Scotts Valley High School students run through a tech rehearsal of “The Play That Goes Wrong,” which runs Dec. 1-10. — Submitted

The Sunday before Thanksgiving was a busy day at Scotts Valley High School. 

Amid the whir of electric screwdrivers, handheld drills and circular saws, students from the drama department were hard at work preparing for their newest production which debuts in December. “The Play That Goes Wrong” is a masterpiece of the play-within-a-play genre that leaves the audience puzzled by the absolute pandemonium that occurs on stage; Director Kendra Kannegaard referred to the piece as “coordinated chaos,” and the multitude of critical reviews for the Broadway production celebrate the “hilarious, fall-down funny” nature of the play, calling it a marriage of Monty Python and Sherlock Holmes.

Student Producer Ava Kreer explained that nearly every actor in this production plays two separate roles as the play-within-a-play structure demands, and Kreer is having a blast with this piece. 

“Everything goes wrong in this production: actors forget their lines, set pieces fall down, and the stage crew has to come on stage to become the set—but in the end, it all comes together,” said Kreer. “This one is fun because normally, a show going wrong is every theater person’s worst nightmare, but with this show, it’s all done so meticulously that the audience can’t tell what’s intentionally wrong, and what’s not. That’s the part I love about it.” 

People who have observed the rehearsals are confused, Kreer added, because they don’t know when the show stops. 

“I’ve seen it so many times,” said Kannegaard, “and even I don’t know if they’re pausing for dramatic effect, or if they’ve forgotten their lines. It flips expectations, because everyone who sees it expects a professional show, but from the second the cast steps on stage, nothing goes as planned.”

Student Director Kyan Lundberg says that the message of the production is “The show must go on.”

“Everything’s breaking and falling apart, and the actors are just powering through it, and trying to make it work, but they eventually get it all together in the end,” said Lundberg.

Asher Hildebrand, who does light design and also plays one of the characters in the show, is inspired by the nature of the play.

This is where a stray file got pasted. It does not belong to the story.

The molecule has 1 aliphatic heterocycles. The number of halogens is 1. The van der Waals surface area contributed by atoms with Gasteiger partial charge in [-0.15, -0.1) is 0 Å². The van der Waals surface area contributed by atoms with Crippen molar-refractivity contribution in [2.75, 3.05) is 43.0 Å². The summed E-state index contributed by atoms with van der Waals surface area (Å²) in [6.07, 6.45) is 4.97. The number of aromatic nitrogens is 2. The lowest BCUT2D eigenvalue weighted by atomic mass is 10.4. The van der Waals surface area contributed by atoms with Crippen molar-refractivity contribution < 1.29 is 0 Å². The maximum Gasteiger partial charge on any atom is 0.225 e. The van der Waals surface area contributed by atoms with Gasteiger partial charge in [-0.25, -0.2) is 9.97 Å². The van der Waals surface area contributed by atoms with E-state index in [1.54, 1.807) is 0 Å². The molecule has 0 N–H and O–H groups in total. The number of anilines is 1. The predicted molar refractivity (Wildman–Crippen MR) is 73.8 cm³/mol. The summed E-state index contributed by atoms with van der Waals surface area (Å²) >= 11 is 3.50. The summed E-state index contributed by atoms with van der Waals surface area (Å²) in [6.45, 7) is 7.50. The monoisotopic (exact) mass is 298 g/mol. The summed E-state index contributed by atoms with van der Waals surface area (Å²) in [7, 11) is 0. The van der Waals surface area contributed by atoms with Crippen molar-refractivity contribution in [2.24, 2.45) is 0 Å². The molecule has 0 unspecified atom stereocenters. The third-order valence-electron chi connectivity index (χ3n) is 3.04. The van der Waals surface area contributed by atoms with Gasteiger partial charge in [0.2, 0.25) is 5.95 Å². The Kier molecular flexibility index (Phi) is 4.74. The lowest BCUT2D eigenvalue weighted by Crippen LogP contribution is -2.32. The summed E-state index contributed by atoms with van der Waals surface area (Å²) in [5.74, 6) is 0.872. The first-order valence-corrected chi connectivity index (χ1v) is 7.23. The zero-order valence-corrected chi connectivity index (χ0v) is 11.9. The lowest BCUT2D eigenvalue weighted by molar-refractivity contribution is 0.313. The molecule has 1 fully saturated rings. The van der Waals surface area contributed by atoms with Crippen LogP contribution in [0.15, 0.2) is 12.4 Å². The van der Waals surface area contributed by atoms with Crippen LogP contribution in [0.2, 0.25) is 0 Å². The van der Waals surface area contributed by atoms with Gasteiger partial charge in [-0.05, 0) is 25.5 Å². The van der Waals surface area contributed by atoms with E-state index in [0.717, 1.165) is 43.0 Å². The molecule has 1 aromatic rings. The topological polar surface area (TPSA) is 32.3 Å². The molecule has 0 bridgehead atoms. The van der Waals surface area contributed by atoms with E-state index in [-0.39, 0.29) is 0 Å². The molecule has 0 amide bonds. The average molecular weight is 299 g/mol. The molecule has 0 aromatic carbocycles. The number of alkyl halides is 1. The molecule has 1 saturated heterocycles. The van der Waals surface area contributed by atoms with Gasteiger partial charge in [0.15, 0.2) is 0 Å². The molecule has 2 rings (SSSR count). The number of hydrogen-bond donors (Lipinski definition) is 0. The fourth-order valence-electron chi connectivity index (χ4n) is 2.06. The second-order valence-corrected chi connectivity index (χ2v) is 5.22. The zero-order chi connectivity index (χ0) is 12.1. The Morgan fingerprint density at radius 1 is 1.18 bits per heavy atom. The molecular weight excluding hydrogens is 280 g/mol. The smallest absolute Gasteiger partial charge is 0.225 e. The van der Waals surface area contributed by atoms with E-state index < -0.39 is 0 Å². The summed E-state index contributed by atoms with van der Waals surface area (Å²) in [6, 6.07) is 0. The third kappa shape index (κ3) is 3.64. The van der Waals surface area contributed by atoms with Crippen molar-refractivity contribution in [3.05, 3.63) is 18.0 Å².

“I love how technical it is. We have such an interesting set that does so much more than just provide a background,” said Hildebrand. “You interact with it, and the set looks completely different by the end. There are so many moving parts, and it’s just so cool,” said Hildebrand. “The set is a character, and it messes up just as much as the actors do, but it’s by design. It’s set up to purposefully fail, and that’s what makes it so funny.”

Kannegaard said she is crazy about not only this production and the kids involved in it, but the whole drama program overall. 

“This is a space where kids can come and express their authentic selves. It creates a family for them and they make incredible connections. We have students assemble here from across the school’s strata, so you’ve got athletes hanging out with certified drama kids, and it’s wonderful to see,” said Kannegaard.

Kannegaard is also a member of the board of directors for the newly opened Scotts Valley Community Theatre Guild. She said is looking forward to having future SVHS drama productions held in the new space, but for this production, home is where it’s at. 

“This is a good show choice, even though it’s my living nightmare as a director,” said Kannegaard.

If you’re looking to add a little coordinated chaos to your holiday plans, go see “The Play That Goes Wrong” at Scotts Valley High School, which runs Dec. 1, 2, 3, 8, 9 and 10 at 7pm. Tickets are available at and are $15 General Admission and $12 for students.

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Christina Wise covers politics, education, art & culture, and housing issues. She has a degree in Communication from San Diego State University, and has lived in the San Lorenzo Valley since 1996. She's a community advocate and a mother of two.


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